When is it appropriate to call in a professional? Most of us go to a mechanic when our car engine needs work. We go to the dentist for work on our teeth, and we often bring in help to repair the roof or the furnace. But what about painting a room? Or making simple repairs to a bicycle? Those are gray areas. What about managing your personal finances? Do you need a financial advisor or can you do it yourself? (For more, see: Shopping for a Financial Advisor.)

While managing finances and planning for the future aren't necessarily rocket science, many of us don't have the time, skills or inclination to do it ourselves. If that's the case, hiring an outside pro is the way to go. (For more, see: 7 Steps to Evaluate a Financial Advisor.)

Need Help?

If you're not sure whether to do it yourself or seek help, this list should help you determine which route to take:

  1. You’re awful with money. You don’t budget, save or invest, all while make a decent living. Clearly, you need help before you dig yourself into a financial hole. An advisor can assist with the most basic of tasks — including how much and where to save — as well as the more sophisticated financial planning areas. If you’re not a money person, but you recognize the importance of financial planning, you will benefit from hiring an advisor. (For more, see: What Financial Plan Makes Sense for You?)
  2. You just received a windfall. Let's say you're doing fine with your $65,000 annual salary, investing 10% in your employer’s 401(k) plan, maintaining an emergency fund, and carrying little debt. You're confident in your ability to manage your money, until you receive an inheritance. After receiving a large sum of money, you may want to hire a financial advisor who can help wade through potential tax implications and devise a plan to best invest funds to meet your future goals (and maybe even spend a bit). (For more, see: How to Manage a Cash Windfall.)
  3. You’re experiencing a life event. Maybe you’re getting married, divorced or considering a career change. These types of life events are stressful and often have significant financial implications. A financial professional can help sort out the money implications and provide financial support and guidance. For example, when getting married it may be helpful to go over basic saving, spending, budgeting, planning and investing issues with an unbiased financial planner. Money can be a touchy subject and a knowledgeable and experienced third party can help a couple plan for the future. (For more, see: Top 6 Marriage-Killing Money Issues.)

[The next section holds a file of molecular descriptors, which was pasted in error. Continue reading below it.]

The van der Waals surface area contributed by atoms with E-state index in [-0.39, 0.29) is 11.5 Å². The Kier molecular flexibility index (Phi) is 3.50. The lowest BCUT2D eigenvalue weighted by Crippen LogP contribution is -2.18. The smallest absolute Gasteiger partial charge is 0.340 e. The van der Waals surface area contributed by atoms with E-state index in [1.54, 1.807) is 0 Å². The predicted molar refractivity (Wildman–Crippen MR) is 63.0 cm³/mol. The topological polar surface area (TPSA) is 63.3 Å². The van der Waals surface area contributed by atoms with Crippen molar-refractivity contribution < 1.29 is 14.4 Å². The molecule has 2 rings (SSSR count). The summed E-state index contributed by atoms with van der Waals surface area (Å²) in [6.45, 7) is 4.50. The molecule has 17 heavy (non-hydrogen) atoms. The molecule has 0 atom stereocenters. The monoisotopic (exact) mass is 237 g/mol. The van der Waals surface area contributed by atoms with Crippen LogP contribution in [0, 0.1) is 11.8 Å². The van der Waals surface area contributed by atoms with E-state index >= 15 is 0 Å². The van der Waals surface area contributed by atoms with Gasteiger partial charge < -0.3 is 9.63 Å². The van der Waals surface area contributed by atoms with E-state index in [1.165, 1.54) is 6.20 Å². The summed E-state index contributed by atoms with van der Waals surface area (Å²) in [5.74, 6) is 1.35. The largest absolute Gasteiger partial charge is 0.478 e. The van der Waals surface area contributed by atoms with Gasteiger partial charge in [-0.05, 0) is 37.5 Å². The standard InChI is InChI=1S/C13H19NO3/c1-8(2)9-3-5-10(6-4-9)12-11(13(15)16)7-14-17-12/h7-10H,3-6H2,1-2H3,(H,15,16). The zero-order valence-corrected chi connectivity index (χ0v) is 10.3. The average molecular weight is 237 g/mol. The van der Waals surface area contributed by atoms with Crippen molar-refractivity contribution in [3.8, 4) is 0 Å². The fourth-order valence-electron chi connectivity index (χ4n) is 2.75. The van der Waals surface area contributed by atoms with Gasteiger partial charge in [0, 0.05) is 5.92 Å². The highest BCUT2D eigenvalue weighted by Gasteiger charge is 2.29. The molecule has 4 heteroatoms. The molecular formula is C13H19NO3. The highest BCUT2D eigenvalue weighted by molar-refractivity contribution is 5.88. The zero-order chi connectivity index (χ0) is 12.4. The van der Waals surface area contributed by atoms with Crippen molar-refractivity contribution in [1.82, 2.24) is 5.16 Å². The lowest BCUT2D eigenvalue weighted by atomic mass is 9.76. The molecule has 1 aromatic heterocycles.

4. You’re terrified of investing. It’s widely accepted that investing in the financial markets is a sound path to saving for retirement and building wealth for the future. If you lack knowledge or are afraid of diving in to the investment markets, a financial advisor can ease you in with information and a conservative path. (For related reading, see: Investing 101: A Tutorial For Beginner Investors.)
  5. You own a business. Owning a business complicates your financial life. A financial advisor can help you sort though and understand all the financial planning issues particular to a business owner. Plus, in the beginning you may need help finding some money to save and invest while building the business. (For more, see: Do Small Business Owners Need Financial Advisors?)

The Bottom Line

There are certain circumstances when you are well advised to go it alone financially. In other cases, a professional is definitely needed. Recognizing your own strengths and weaknesses, as well as being aware of your own particular circumstances, will help you determine whether to do it yourself or hire a pro. (For related reading, see: Dispelling 5 Myths About Financial Planners.)

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